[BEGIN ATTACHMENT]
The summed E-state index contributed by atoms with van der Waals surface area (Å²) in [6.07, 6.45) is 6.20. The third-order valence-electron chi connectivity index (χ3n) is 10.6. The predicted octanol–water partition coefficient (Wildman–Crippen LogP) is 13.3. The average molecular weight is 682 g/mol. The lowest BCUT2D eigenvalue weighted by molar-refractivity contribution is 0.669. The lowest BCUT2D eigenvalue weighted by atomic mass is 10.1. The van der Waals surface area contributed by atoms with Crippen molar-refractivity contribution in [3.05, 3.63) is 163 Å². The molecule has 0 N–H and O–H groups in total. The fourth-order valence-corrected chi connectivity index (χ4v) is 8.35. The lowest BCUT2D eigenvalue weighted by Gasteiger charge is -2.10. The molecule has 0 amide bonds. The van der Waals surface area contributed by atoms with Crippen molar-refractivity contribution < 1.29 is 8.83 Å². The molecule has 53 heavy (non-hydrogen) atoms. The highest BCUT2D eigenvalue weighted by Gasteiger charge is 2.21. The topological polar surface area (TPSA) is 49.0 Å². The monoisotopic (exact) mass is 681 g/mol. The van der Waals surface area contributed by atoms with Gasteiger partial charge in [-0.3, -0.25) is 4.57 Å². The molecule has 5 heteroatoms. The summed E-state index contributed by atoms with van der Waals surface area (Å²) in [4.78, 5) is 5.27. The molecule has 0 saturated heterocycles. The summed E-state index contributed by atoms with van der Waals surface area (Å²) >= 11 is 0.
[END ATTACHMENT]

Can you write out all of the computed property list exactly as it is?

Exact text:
The summed E-state index contributed by atoms with van der Waals surface area (Å²) in [6.07, 6.45) is 6.20. The third-order valence-electron chi connectivity index (χ3n) is 10.6. The predicted octanol–water partition coefficient (Wildman–Crippen LogP) is 13.3. The average molecular weight is 682 g/mol. The lowest BCUT2D eigenvalue weighted by molar-refractivity contribution is 0.669. The lowest BCUT2D eigenvalue weighted by atomic mass is 10.1. The van der Waals surface area contributed by atoms with Crippen molar-refractivity contribution in [3.05, 3.63) is 163 Å². The molecule has 0 N–H and O–H groups in total. The fourth-order valence-corrected chi connectivity index (χ4v) is 8.35. The lowest BCUT2D eigenvalue weighted by Gasteiger charge is -2.10. The molecule has 0 amide bonds. The van der Waals surface area contributed by atoms with Crippen molar-refractivity contribution < 1.29 is 8.83 Å². The molecule has 53 heavy (non-hydrogen) atoms. The highest BCUT2D eigenvalue weighted by Gasteiger charge is 2.21. The topological polar surface area (TPSA) is 49.0 Å². The monoisotopic (exact) mass is 681 g/mol. The van der Waals surface area contributed by atoms with Gasteiger partial charge in [-0.3, -0.25) is 4.57 Å². The molecule has 5 heteroatoms. The summed E-state index contributed by atoms with van der Waals surface area (Å²) in [4.78, 5) is 5.27. The molecule has 0 saturated heterocycles. The summed E-state index contributed by atoms with van der Waals surface area (Å²) >= 11 is 0.